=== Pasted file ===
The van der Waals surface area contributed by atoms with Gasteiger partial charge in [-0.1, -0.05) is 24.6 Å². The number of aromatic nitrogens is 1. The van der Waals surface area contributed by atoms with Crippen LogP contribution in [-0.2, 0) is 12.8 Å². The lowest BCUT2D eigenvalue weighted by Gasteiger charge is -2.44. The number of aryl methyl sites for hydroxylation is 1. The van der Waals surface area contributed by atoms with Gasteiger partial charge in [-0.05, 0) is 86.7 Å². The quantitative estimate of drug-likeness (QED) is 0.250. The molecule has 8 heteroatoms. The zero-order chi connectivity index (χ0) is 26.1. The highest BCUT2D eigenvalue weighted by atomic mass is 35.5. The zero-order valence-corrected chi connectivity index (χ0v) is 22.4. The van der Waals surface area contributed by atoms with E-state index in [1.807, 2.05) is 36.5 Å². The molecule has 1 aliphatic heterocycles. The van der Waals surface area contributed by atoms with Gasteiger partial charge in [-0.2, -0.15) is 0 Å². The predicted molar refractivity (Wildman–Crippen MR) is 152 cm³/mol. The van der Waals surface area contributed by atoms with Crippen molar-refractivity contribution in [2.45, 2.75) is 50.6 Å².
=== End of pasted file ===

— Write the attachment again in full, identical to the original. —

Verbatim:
The van der Waals surface area contributed by atoms with Gasteiger partial charge in [-0.1, -0.05) is 24.6 Å². The number of aromatic nitrogens is 1. The van der Waals surface area contributed by atoms with Crippen LogP contribution in [-0.2, 0) is 12.8 Å². The lowest BCUT2D eigenvalue weighted by Gasteiger charge is -2.44. The number of aryl methyl sites for hydroxylation is 1. The van der Waals surface area contributed by atoms with Gasteiger partial charge in [-0.05, 0) is 86.7 Å². The quantitative estimate of drug-likeness (QED) is 0.250. The molecule has 8 heteroatoms. The zero-order chi connectivity index (χ0) is 26.1. The highest BCUT2D eigenvalue weighted by atomic mass is 35.5. The zero-order valence-corrected chi connectivity index (χ0v) is 22.4. The van der Waals surface area contributed by atoms with E-state index in [1.807, 2.05) is 36.5 Å². The molecule has 1 aliphatic heterocycles. The van der Waals surface area contributed by atoms with Gasteiger partial charge in [-0.2, -0.15) is 0 Å². The predicted molar refractivity (Wildman–Crippen MR) is 152 cm³/mol. The van der Waals surface area contributed by atoms with Crippen molar-refractivity contribution in [2.45, 2.75) is 50.6 Å².